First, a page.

The role of bacterial colonization of ventilator circuit in development of ventilator associated pneumonia in ICU of Medical Center Hospital in Tripoli, Libya
Introduction: In mechanically ventilated patients, ventilator-associated pneumonia (VAP) is a major cause of prolonged hospitalization with increased morbidity and mortality. There is a lack of studies on the relationship between bacterial colonization of the ventilator circuit (VC) and VAP. This study aimed to investigate the role of bacterial colonization of VC in the development of VAP and identify antibiotic susceptibility trends for isolated strains.
Methods: A prospective study of the bacterial culture has been performed between February 2021 to March 2021 on a total of 100 mechanically ventilated patients, (n =50) samples have been obtained from patient's lower respiratory tract (LRT) and (n =50) were taken from mechanical ventilator equipment VC. Paired samples of bacteria isolated from VC and LRT, where VC was colonized before LRT.
Results: A total of 58 samples were cultured positively, while 42 specimens showed negative bacterial growth. However, there was no substantial difference in comparing between the bacterial colonization of the ventilator system and the patient samples. Most isolated organisms were gram-negative bacteria which were found in the ventilator circuit with 26 (68.4%), and 14 (70%) in patient’s LRT. Gram-positive was detected in 12 (31.6%) and 6 (30%) of the ventilator circuit, and patient's LRT, respectively. The predominant bacterial type was Acinetobacter baumannii organism at the VC with 10 (26.3%) and LRT at 4 (20%) followed by Klebsiella pneumoniae (8 (21.1%) in VC and 4 (20%) in LRT). Moreover, A. baumannii showed a full resistance to amoxicillin and the first generation of cephalosporins, while the other bacterial types were resistant to the most antibiotics used in this research.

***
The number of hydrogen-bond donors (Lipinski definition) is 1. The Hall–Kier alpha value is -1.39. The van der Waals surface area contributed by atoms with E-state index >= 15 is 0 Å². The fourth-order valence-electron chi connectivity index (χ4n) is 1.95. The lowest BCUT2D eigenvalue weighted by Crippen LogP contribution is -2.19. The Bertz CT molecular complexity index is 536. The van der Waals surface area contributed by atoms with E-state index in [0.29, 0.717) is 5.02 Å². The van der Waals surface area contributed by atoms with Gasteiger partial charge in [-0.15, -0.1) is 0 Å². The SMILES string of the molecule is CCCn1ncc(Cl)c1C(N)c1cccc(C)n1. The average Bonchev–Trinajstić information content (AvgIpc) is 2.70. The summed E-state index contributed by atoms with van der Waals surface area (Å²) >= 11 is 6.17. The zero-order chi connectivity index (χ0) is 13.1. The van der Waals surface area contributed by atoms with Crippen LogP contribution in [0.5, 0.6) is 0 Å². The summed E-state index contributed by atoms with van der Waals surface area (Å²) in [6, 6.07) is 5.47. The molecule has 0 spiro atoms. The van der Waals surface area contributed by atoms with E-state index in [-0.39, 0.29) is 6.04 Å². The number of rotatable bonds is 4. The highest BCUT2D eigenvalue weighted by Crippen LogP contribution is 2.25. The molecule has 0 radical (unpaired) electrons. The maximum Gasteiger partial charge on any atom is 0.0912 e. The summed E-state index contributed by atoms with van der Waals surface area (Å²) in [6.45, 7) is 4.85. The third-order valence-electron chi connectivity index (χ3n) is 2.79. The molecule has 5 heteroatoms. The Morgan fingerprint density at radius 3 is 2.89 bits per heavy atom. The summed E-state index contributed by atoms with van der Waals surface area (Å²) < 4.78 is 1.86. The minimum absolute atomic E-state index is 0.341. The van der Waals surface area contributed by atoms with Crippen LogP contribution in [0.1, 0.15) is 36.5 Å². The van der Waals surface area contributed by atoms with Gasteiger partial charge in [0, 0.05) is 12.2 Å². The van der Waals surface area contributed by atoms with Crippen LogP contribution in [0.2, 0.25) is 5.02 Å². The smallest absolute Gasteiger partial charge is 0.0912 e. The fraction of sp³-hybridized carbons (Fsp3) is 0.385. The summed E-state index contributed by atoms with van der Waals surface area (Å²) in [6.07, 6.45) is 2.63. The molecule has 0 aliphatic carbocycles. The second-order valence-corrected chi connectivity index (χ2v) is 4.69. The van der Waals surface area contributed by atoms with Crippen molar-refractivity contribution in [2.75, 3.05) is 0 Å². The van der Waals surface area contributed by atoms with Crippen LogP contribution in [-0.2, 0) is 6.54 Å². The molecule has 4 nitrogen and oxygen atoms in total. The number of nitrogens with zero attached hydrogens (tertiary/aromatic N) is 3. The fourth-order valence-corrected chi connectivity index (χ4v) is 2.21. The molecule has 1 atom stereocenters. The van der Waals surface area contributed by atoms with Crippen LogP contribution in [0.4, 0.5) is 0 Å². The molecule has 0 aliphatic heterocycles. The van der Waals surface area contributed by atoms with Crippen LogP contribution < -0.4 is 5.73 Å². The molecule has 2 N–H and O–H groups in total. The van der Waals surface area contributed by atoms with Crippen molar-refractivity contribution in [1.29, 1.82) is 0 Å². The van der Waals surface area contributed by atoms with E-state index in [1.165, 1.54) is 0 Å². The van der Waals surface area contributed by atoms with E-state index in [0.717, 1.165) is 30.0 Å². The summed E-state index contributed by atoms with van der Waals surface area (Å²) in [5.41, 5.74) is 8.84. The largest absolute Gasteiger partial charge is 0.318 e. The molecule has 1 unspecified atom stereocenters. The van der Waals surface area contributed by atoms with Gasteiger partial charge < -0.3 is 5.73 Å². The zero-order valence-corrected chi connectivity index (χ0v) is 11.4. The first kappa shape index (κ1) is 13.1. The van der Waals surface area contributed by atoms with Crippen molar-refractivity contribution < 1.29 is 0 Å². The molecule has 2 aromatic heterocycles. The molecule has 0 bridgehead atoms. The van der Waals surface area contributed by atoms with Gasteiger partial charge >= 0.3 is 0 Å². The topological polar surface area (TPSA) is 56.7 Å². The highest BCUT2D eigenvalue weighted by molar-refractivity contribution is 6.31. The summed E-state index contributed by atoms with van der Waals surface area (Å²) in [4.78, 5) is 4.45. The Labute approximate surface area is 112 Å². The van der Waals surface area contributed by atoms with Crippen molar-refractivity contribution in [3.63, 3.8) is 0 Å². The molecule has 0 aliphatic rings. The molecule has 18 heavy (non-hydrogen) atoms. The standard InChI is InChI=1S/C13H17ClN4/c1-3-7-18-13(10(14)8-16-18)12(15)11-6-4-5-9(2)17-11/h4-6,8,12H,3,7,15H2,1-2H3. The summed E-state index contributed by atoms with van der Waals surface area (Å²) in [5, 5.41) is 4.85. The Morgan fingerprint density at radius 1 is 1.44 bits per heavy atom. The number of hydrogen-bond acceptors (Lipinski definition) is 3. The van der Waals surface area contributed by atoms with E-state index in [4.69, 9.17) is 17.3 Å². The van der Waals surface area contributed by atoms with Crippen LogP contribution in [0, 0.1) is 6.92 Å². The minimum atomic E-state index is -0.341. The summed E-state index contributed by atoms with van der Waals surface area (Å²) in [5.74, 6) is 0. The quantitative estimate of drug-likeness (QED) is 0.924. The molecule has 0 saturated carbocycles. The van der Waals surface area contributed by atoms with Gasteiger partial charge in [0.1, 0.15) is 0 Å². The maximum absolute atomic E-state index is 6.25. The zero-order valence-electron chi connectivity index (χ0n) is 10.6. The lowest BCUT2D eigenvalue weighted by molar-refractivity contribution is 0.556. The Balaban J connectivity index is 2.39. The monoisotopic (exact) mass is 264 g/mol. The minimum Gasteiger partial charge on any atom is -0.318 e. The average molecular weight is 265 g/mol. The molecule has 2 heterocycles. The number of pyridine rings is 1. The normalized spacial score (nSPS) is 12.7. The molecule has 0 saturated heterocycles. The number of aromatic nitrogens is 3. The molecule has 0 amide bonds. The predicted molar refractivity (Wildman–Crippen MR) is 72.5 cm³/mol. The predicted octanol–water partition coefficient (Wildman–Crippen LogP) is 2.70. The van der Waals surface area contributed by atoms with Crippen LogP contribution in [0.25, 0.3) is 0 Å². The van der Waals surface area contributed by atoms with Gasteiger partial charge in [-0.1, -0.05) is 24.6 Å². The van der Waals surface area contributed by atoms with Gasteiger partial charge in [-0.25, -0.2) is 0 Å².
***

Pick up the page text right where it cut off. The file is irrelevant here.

Conclusions: Bacterial colonization of ventilator circuit VC is a significant cause of VAP development in mechanically ventilated patients. Preventive strategies for the early detection and decontamination of contaminated VC can play a crucial role in ventilator-associated pneumonia prevention.
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